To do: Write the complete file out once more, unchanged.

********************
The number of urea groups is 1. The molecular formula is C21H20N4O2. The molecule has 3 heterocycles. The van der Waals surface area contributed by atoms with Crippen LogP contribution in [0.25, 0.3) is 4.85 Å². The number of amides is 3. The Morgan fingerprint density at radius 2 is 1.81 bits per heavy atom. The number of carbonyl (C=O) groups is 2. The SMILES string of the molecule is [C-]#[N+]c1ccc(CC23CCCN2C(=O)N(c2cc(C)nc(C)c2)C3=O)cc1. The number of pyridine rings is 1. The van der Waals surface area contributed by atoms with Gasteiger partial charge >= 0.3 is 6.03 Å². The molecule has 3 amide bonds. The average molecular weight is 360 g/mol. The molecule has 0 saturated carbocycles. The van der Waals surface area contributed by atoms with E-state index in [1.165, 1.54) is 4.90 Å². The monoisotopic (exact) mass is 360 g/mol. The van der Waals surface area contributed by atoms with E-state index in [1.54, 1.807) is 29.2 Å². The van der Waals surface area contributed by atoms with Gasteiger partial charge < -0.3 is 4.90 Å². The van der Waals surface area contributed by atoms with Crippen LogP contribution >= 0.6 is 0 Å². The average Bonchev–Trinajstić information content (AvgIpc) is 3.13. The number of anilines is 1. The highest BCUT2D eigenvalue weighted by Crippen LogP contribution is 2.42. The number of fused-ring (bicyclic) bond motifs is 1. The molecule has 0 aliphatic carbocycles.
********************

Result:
The number of urea groups is 1. The molecular formula is C21H20N4O2. The molecule has 3 heterocycles. The van der Waals surface area contributed by atoms with Crippen LogP contribution in [0.25, 0.3) is 4.85 Å². The number of amides is 3. The Morgan fingerprint density at radius 2 is 1.81 bits per heavy atom. The number of carbonyl (C=O) groups is 2. The SMILES string of the molecule is [C-]#[N+]c1ccc(CC23CCCN2C(=O)N(c2cc(C)nc(C)c2)C3=O)cc1. The number of pyridine rings is 1. The van der Waals surface area contributed by atoms with Gasteiger partial charge >= 0.3 is 6.03 Å². The molecule has 3 amide bonds. The average molecular weight is 360 g/mol. The molecule has 0 saturated carbocycles. The van der Waals surface area contributed by atoms with E-state index in [1.165, 1.54) is 4.90 Å². The monoisotopic (exact) mass is 360 g/mol. The van der Waals surface area contributed by atoms with E-state index in [1.54, 1.807) is 29.2 Å². The van der Waals surface area contributed by atoms with Gasteiger partial charge < -0.3 is 4.90 Å². The van der Waals surface area contributed by atoms with Crippen LogP contribution >= 0.6 is 0 Å². The average Bonchev–Trinajstić information content (AvgIpc) is 3.13. The number of anilines is 1. The highest BCUT2D eigenvalue weighted by Crippen LogP contribution is 2.42. The number of fused-ring (bicyclic) bond motifs is 1. The molecule has 0 aliphatic carbocycles.